Many cannabis handshake deals result in the parties forming an inadvertent cannabis partnership. The words “partnership” and “joint venture” are often thrown around casually. Many early stage cannabis entrepreneurs know they want to do some type of business venture, often with a business partner, but they often do not know why or how to avoid forming an inadvertent cannabis partnership.
Why are cannabis partnerships bad?
Cannabis partnerships are undesirable because general partnerships as a legal entity are undesirable. If two people go into business together based on a handshake deal, they are, from that point forward, partners in an unregistered state general partnership, complete with all of the legal and state and federal tax obligations of a general partnership.
It may surprise you that the partnership is equally undesirable whether the partnership is a registered or unregistered partnership. This is because partners in a general partnership are saddled with both the good and bad aspects of a general partnership. Both partners can and do represent the partnership as equal partners, with equal rights to governance and profits and equal obligations regarding all partnership debts and other liabilities.
Most business partners agree that one partner is often better suited for business development, another for operations, and another for finances. Usually the business development partner negotiates the bullet points for a business deal but then hands off the deeper discussions to the operations partner. And if the cannabis partnership has junior and senior partners, then often the senior partner wants to sign contracts and checks.
Partnerships are rarely split equally down the middle between (partnerships of two) or among (partnerships of more than two) the partners. Usually partners go into business together because they bring complementary skills, assets, and connections to the partnership. They then delineate roles and responsibilities based on those contributions in a written partnership agreement. Good partnerships need to be established carefully.
Structuring cannabis partnerships as joint ventures
All cannabis partnerships should be documented, preferably with a partnership agreement (for registered partnerships), an LLC agreement (for an LLC), bylaws and a shareholder agreement (for a corporation), or a joint venture agreement. Any colloquial use of the phrase “joint venture” should be clarified by how the joint venture relationship will be structured.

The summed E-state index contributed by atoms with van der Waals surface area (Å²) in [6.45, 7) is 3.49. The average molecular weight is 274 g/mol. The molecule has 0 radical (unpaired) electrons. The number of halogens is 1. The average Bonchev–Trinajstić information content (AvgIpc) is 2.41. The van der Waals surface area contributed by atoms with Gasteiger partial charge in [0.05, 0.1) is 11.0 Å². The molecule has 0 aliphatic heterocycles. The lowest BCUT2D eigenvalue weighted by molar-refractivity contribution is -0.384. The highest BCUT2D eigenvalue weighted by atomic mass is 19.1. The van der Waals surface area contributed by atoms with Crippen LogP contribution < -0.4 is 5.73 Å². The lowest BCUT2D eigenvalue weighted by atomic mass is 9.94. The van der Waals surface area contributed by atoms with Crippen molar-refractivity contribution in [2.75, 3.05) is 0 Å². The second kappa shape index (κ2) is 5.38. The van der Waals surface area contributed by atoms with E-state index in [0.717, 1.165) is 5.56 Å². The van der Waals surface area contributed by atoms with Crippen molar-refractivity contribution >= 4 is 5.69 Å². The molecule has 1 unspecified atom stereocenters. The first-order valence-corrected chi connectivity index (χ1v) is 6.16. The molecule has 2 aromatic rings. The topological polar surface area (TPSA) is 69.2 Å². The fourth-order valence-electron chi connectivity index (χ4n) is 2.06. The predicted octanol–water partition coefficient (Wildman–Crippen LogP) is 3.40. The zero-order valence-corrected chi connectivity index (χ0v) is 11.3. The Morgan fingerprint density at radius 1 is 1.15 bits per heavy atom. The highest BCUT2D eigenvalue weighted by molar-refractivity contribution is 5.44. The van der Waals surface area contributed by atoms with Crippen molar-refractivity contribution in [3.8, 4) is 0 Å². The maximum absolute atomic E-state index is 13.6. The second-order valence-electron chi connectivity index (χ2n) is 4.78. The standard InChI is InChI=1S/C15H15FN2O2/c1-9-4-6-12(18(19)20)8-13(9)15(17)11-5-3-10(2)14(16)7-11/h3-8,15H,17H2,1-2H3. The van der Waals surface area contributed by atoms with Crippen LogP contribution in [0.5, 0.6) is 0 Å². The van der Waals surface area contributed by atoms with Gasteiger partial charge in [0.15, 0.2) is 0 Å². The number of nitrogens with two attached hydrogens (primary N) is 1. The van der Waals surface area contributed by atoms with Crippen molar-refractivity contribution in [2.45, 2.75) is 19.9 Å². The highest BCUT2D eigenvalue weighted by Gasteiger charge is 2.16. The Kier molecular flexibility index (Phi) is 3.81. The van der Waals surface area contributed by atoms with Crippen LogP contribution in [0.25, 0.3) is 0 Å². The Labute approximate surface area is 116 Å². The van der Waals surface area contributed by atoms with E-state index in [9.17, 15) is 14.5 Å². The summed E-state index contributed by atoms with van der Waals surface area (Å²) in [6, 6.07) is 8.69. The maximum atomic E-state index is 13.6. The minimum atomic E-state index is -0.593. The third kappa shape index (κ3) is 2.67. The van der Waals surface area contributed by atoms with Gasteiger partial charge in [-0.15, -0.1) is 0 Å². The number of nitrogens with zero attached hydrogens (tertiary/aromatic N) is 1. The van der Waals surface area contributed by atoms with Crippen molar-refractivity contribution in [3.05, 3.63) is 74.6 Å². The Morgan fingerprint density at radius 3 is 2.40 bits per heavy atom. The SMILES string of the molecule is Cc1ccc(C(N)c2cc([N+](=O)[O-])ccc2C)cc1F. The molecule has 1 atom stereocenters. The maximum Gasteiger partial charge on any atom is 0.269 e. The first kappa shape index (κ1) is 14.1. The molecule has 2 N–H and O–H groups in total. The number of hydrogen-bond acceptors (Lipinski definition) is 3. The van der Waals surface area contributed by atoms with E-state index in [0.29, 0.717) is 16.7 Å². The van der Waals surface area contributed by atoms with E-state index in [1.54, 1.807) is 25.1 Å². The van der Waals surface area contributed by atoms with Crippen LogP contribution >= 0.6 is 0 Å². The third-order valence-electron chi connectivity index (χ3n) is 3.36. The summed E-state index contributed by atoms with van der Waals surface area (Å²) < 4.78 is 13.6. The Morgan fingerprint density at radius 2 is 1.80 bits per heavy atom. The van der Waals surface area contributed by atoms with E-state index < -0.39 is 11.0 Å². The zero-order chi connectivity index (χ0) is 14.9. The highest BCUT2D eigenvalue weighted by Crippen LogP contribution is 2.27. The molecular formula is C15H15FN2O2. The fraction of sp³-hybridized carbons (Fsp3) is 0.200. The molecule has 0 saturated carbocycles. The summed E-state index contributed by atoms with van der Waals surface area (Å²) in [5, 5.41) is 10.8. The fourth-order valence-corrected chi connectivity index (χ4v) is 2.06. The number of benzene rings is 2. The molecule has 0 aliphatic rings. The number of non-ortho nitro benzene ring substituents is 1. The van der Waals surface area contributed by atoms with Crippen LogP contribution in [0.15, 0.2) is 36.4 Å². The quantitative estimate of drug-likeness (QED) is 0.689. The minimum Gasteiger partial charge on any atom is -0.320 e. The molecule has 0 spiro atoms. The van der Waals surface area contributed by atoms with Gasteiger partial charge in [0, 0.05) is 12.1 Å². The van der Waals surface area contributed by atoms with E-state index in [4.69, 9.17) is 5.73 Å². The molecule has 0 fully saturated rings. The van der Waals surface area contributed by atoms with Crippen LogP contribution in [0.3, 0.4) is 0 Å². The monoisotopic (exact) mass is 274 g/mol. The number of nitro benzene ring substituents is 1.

Contractual joint venture cannabis partnerships
Under general U.S. business law regimes, a cannabis joint venture that is not a partnership is either a contractual JV or an entity JV. A contractual JV is a contract that tries to approximate a full entity relationship. This means that a typical cannabis joint venture contract will be quite complicated, similar to an operating agreement.
Technically from a U.S. tax perspective, a contractual JV should give rise to the establishment of a partnership by virtue of state law, with all of the attendant partnership obligations, depending on how tied together the parties are by the contract. There is no set legal standard on when a contractual JV becomes subject to U.S. partnership laws. Generally, these contractual JV arrangements are not reported as partnerships.
Virtually no contractual JVs acknowledge any potential partnership obligations to tax authorities or the other JV partner, which is why we often see language disclaiming the establishment of any partnership on purpose or otherwise in almost all U.S. business contracts.
Entity joint venture cannabis partnerships
An entity joint venture cannabis partnership means that the JV partners form a new business entity. This entity is often a corporation due to underlying cannabis tax implications for owners, but LLCs are also frequently used. In these entities, the cannabis partners are forming a new business venture together with all of its attendant tax and liability obligations and clear delineation of roles, responsibilities, and profits.
Because the LLC and corporation acts in all U.S. states treat these entities differently from general partnerships, potential cannabis partners should at minimum form a corporation or LLC from which to conduct their business together. Without an operating agreement in place, these owners will still enjoy limited liability based on statutory protections, which they will not have in an unintentional partnership relationship consummated over a drink and a handshake.
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